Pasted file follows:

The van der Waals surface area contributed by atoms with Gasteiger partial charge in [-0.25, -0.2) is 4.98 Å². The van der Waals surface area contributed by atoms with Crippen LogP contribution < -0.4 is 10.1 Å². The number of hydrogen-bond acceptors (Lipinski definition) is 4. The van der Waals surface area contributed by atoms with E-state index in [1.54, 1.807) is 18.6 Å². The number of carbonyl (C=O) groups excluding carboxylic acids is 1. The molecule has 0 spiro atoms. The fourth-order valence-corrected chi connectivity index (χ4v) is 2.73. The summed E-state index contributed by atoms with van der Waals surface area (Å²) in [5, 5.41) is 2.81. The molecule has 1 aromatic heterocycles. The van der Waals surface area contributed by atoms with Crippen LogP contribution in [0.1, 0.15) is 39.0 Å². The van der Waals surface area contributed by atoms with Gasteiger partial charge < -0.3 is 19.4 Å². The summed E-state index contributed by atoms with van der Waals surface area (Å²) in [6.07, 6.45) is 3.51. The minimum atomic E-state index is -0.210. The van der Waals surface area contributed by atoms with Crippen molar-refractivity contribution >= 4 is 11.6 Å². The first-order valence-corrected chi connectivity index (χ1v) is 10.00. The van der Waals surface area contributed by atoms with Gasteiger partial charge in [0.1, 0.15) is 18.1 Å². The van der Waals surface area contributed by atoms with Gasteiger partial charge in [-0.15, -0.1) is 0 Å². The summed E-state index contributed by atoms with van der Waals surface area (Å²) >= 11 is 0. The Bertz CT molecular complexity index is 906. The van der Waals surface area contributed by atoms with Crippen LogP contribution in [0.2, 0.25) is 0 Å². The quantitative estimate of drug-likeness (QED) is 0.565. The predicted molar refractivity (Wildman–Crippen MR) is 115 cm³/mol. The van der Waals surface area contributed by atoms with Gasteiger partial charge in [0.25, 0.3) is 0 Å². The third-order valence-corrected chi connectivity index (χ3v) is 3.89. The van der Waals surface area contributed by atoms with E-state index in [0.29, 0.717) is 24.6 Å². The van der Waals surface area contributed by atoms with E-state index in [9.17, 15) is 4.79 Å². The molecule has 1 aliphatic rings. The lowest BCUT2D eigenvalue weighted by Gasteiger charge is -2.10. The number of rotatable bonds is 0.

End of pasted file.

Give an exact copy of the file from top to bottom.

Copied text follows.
The van der Waals surface area contributed by atoms with Gasteiger partial charge in [-0.25, -0.2) is 4.98 Å². The van der Waals surface area contributed by atoms with Crippen LogP contribution < -0.4 is 10.1 Å². The number of hydrogen-bond acceptors (Lipinski definition) is 4. The van der Waals surface area contributed by atoms with E-state index in [1.54, 1.807) is 18.6 Å². The number of carbonyl (C=O) groups excluding carboxylic acids is 1. The molecule has 0 spiro atoms. The fourth-order valence-corrected chi connectivity index (χ4v) is 2.73. The summed E-state index contributed by atoms with van der Waals surface area (Å²) in [5, 5.41) is 2.81. The molecule has 1 aromatic heterocycles. The van der Waals surface area contributed by atoms with Crippen LogP contribution in [0.1, 0.15) is 39.0 Å². The van der Waals surface area contributed by atoms with Gasteiger partial charge < -0.3 is 19.4 Å². The summed E-state index contributed by atoms with van der Waals surface area (Å²) in [6.07, 6.45) is 3.51. The minimum atomic E-state index is -0.210. The van der Waals surface area contributed by atoms with Crippen molar-refractivity contribution >= 4 is 11.6 Å². The first-order valence-corrected chi connectivity index (χ1v) is 10.00. The van der Waals surface area contributed by atoms with Gasteiger partial charge in [0.1, 0.15) is 18.1 Å². The van der Waals surface area contributed by atoms with Gasteiger partial charge in [-0.15, -0.1) is 0 Å². The summed E-state index contributed by atoms with van der Waals surface area (Å²) >= 11 is 0. The Bertz CT molecular complexity index is 906. The van der Waals surface area contributed by atoms with Crippen LogP contribution in [0.2, 0.25) is 0 Å². The quantitative estimate of drug-likeness (QED) is 0.565. The predicted molar refractivity (Wildman–Crippen MR) is 115 cm³/mol. The van der Waals surface area contributed by atoms with Gasteiger partial charge in [0.25, 0.3) is 0 Å². The third-order valence-corrected chi connectivity index (χ3v) is 3.89. The van der Waals surface area contributed by atoms with E-state index in [0.29, 0.717) is 24.6 Å². The van der Waals surface area contributed by atoms with E-state index in [9.17, 15) is 4.79 Å². The molecule has 1 aliphatic rings. The lowest BCUT2D eigenvalue weighted by Gasteiger charge is -2.10. The number of rotatable bonds is 0.